Tuesday, 11 November 2014

Parliaments for Sabah, Sarawak

Jimmy Wong pushes for equal partnership for Sabah and Sarawak with the peninsular and for greater decentralisation and devolution.

KOTA KINABALU: Kota Kinabalu MP Jimmy Wong Sze Phin has called on Prime Minister Najib Tun Razak, in the wake of a Referendum in Scotland, to emulate his British counterpart David Cameron in handling differences in a civilised and democratic way.

There was no resort in Britain, as in Malaysia, to archaic laws like the Sedition Act to stamp out dissent.

“Scotland should be taken as an example to honour the federal system for Sabah and Sarawak,” said Wong who is also the DAP Sabah chairman in a statement. “Let’s debate federalism in Malaysia and the future of Sabah and Sarawak during the coming parliament session.”

The lessons for Najib and Malaysia in the wake of the no vote in Scotland, he noted, was devolution; the democratic process of Referendum; and restructuring of the system.

“Although the ‘No’ votes won the Referendum, the deeply divided electorate showed that the current Westminster system had failed to comprehend the needs of Scotland,” said Wong. “This is the same as in Sabah and Sarawak.”

“Many observers and experts have said that the UK institutions and system will no longer be the same in the future.”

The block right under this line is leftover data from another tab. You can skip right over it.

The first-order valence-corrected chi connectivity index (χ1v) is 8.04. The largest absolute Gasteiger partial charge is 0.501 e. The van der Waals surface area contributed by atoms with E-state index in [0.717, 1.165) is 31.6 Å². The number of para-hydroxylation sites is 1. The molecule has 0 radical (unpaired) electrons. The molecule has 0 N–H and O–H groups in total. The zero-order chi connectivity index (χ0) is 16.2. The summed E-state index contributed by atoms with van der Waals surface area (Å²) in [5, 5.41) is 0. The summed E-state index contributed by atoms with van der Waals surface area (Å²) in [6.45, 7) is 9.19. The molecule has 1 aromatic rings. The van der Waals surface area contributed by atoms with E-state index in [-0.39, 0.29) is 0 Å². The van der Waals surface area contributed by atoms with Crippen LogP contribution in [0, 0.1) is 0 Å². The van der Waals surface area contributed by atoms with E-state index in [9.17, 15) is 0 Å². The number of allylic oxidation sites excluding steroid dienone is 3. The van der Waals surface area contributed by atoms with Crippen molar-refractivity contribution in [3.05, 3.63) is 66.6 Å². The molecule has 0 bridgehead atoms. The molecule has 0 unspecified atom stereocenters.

He pointed out that Cameron had to make concessions and promise greater decentralisation and devolution of powers to stave off the “Yes” votes during the Referendum and keep Scotland within the United Kingdom.

As with Sabah and Sarawak, the Scots felt that Westminster was very centralised while equal partners like Scotland and Wales had very little power. Hence, the separatist movement and fight for independence in Scotland.

“Najib needs to listen to the people of Sabah and Sarawak,” said Wong. “Sabahans and Sarawakians certainly feel unhappy over injustices, imbalances in the distribution of wealth and development.”

He urged that just like the Scottish Parliament since 1998, the Sabah and Sarawak Assemblies should be upgraded to become Parliaments for the region and both nations recognised as equal partners in the federation.

The two Borneo nations, as outlined in the opposition manifesto, should also be given more powers to decide on taxation, welfare, education, health and other matters as outlined in the 20 Points (Sabah)/18 Points (Sarawak) and the Malaysia Agreement 1963 and all constitutional documents on the formation of Malaysia, he added.


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